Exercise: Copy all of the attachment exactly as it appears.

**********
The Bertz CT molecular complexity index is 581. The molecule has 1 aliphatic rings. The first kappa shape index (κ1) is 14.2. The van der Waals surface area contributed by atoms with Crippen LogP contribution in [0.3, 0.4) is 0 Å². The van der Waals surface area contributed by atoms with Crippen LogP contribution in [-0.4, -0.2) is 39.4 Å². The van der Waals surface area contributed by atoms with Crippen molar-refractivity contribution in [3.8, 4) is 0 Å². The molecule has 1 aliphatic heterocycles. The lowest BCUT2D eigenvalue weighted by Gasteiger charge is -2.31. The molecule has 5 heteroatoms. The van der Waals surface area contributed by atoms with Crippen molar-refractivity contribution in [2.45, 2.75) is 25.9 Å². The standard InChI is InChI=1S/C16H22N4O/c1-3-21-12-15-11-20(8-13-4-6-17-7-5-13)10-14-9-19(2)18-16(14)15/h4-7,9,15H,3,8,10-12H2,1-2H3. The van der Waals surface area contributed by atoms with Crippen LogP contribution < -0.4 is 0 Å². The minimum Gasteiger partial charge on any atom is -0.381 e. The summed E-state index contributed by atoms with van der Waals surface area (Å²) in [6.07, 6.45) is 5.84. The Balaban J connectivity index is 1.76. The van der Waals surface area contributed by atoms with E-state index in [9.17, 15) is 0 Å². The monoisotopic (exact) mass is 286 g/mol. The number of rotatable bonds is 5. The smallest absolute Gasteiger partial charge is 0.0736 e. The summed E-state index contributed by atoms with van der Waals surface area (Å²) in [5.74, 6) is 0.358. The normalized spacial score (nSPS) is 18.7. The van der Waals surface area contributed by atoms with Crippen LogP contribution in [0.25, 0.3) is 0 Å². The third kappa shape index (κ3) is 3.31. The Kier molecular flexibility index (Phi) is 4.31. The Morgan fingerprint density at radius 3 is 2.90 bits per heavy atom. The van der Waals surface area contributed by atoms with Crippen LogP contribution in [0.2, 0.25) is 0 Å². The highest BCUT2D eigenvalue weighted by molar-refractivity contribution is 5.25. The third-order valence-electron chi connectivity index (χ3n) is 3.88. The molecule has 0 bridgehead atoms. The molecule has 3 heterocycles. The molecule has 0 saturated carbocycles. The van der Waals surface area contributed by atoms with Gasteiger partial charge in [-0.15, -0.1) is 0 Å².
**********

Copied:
The Bertz CT molecular complexity index is 581. The molecule has 1 aliphatic rings. The first kappa shape index (κ1) is 14.2. The van der Waals surface area contributed by atoms with Crippen LogP contribution in [0.3, 0.4) is 0 Å². The van der Waals surface area contributed by atoms with Crippen LogP contribution in [-0.4, -0.2) is 39.4 Å². The van der Waals surface area contributed by atoms with Crippen molar-refractivity contribution in [3.8, 4) is 0 Å². The molecule has 1 aliphatic heterocycles. The lowest BCUT2D eigenvalue weighted by Gasteiger charge is -2.31. The molecule has 5 heteroatoms. The van der Waals surface area contributed by atoms with Crippen molar-refractivity contribution in [2.45, 2.75) is 25.9 Å². The standard InChI is InChI=1S/C16H22N4O/c1-3-21-12-15-11-20(8-13-4-6-17-7-5-13)10-14-9-19(2)18-16(14)15/h4-7,9,15H,3,8,10-12H2,1-2H3. The van der Waals surface area contributed by atoms with Crippen LogP contribution < -0.4 is 0 Å². The minimum Gasteiger partial charge on any atom is -0.381 e. The summed E-state index contributed by atoms with van der Waals surface area (Å²) in [6.07, 6.45) is 5.84. The Balaban J connectivity index is 1.76. The van der Waals surface area contributed by atoms with E-state index in [9.17, 15) is 0 Å². The monoisotopic (exact) mass is 286 g/mol. The number of rotatable bonds is 5. The smallest absolute Gasteiger partial charge is 0.0736 e. The summed E-state index contributed by atoms with van der Waals surface area (Å²) in [5.74, 6) is 0.358. The normalized spacial score (nSPS) is 18.7. The van der Waals surface area contributed by atoms with Crippen LogP contribution in [0.25, 0.3) is 0 Å². The third kappa shape index (κ3) is 3.31. The Kier molecular flexibility index (Phi) is 4.31. The Morgan fingerprint density at radius 3 is 2.90 bits per heavy atom. The van der Waals surface area contributed by atoms with Crippen LogP contribution in [0.2, 0.25) is 0 Å². The highest BCUT2D eigenvalue weighted by molar-refractivity contribution is 5.25. The third-order valence-electron chi connectivity index (χ3n) is 3.88. The molecule has 0 bridgehead atoms. The molecule has 3 heterocycles. The molecule has 0 saturated carbocycles. The van der Waals surface area contributed by atoms with Gasteiger partial charge in [-0.15, -0.1) is 0 Å².